Places was built with the most impatient users in mind who are trying, for example, to decide where to dine, Flores said. If a user taps “places” on the menu, several bubbles appear on their screen with the names of nearby restaurants listed based on location. Hit a bubble and you’ll get a plethora of relevant information about that restaurant on its in-app landing page – hours, location, offers. There’s even a map with instructions on how to get there embedded on the page, as well as a guide at the bottom that details how long it would take to get there using Uber and an estimate of the cost. of the Uber ride. Click on the recommendation and your Uber app will automatically open on your phone.

Sugr creator Ruben Flores (left) brainstorms ideas for the app with team members, who write notes on his apartment windows with glass chalk.

Deals organizes businesses based on their current deals, promotions, coupons, and specials.

Flores said each menu uses the same information about each business or event, but presented in different ways depending on user preferences. And whatever route they take, users can share their thoughts on social media about a local brewery, a show at the Riverside Theater or a restaurant at Walker’s Point, right from the app. .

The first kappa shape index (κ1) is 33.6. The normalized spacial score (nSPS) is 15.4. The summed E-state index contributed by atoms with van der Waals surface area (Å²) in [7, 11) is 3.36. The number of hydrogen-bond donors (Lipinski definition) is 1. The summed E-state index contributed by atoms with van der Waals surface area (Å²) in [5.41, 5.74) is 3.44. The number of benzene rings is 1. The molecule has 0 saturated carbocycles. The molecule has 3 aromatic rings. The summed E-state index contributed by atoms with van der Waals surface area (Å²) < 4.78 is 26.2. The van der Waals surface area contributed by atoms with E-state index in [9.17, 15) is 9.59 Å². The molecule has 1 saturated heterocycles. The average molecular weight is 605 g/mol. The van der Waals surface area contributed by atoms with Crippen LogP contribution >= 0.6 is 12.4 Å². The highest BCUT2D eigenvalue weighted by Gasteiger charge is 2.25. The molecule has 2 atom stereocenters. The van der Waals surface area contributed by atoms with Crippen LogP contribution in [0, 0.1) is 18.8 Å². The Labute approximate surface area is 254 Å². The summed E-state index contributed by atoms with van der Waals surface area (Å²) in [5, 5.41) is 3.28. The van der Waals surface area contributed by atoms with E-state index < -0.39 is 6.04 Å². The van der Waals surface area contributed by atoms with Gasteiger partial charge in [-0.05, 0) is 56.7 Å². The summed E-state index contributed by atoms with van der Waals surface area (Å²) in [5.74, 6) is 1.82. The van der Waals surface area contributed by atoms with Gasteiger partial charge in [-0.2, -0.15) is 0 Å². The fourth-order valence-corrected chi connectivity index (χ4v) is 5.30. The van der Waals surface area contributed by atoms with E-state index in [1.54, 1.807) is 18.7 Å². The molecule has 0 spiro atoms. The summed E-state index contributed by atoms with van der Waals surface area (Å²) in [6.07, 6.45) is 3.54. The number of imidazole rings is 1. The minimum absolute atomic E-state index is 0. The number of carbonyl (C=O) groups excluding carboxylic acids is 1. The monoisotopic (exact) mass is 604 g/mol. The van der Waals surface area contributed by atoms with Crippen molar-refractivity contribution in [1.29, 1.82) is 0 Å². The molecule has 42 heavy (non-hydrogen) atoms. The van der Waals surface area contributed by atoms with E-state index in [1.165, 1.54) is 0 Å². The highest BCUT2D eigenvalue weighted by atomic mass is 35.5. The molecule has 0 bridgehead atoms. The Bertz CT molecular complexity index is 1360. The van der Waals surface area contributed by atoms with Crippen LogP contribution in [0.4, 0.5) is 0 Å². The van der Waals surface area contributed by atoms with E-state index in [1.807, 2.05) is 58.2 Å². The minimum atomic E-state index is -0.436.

“Sugr’s mission, for me, is to redefine marketing,” Flores said. “In a capitalist society, the backbone is to buy things. Consumerism defines us. It’s already in our blood. But the problem I see in society is how we market. We are targeted. Selling marketing as an exposure thing. Billing based on the number of people who will see an ad. The problem with this is that it created a negative user perception. They feel targeted and violated. It’s very intrusive. In a way, it has created a really big problem with the internet where people don’t trust it. We feel spied on.

“Advertising is a necessity for business survival. They depend on it. But the focus should be more on engagement than coercion. You don’t have to bother people. Why not just put (your information) in front of the user, find out what they want, and center it around a lifestyle, topic, or channel? This will make the user feel like they have a say in the community.

The app’s initial $130,000 investment came from Eric Falkeis, chief operating officer of Direxion Investments, a New York-based investment management firm with an office in Milwaukee. Simply put, Falkeis, a graduate of Marquette University, described the app as a “small business marketing platform with one user interface.”